Safe Routes Successes - Enforcement

When officials from the Town of Pleasant View saw that children were walking to school—even without sidewalks—they decided to take action.

Safe Routes to School coordinators at State Street School listened to parents while developing a program anchored by walking school buses that address worries about safety of children walking and bicycling to school.

To begin improving pedestrian safety, an AmeriCorps volunteer surveyed students and parents at each of the three schools to determine the number of students who walked, bicycled, rode in a private vehicle or rode the bus the school.

In Tell City, IN, a $250,000 award in Safe Routes to School (SRTS) funds from the Indiana Department of Transportation (IDOT) and a $29,347 grant from the city will fund a 1.2 mile pedestrian and bicycle sidewalk system

The Village of Canal Winchester, OH, has two elementary schools located near one another on the same campus.  In April 2008, the Village of Canal Winchester had a kick-off meeting for its SRTS projects.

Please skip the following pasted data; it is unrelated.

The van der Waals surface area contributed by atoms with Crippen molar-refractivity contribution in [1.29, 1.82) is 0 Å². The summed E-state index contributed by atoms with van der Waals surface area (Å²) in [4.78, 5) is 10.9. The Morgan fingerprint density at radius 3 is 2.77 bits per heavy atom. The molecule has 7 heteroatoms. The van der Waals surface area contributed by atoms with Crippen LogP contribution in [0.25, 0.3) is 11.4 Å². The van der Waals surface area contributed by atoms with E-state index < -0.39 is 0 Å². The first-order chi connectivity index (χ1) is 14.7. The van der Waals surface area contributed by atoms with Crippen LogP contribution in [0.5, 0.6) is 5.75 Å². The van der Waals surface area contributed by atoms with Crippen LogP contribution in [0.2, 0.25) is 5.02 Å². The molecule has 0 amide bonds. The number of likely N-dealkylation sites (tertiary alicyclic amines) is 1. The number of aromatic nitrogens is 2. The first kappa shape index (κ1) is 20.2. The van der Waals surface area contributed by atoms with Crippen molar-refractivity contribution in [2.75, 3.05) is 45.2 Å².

Johnson City, Tenn., is an urban community with more than 65,000 residents. Along with Bristol and Kingsport, Tenn., Johnson City forms the tri-cities metro area, home to more than one million people.

Jericho Elementary School, a kindergarten through fourth grade school faced two obstacles in creating a Safe Routes to School program: few students living within walking distance, and a highway next to the school.

The City of Holladay, Utah, decided to incorporate a Safe Sidewalks program into its city plans in 2003.

Washington’s Safe Routes to School (W-SRTS) program began in 2004, when the Washington State legislature funded a Safe Routes to School pilot project.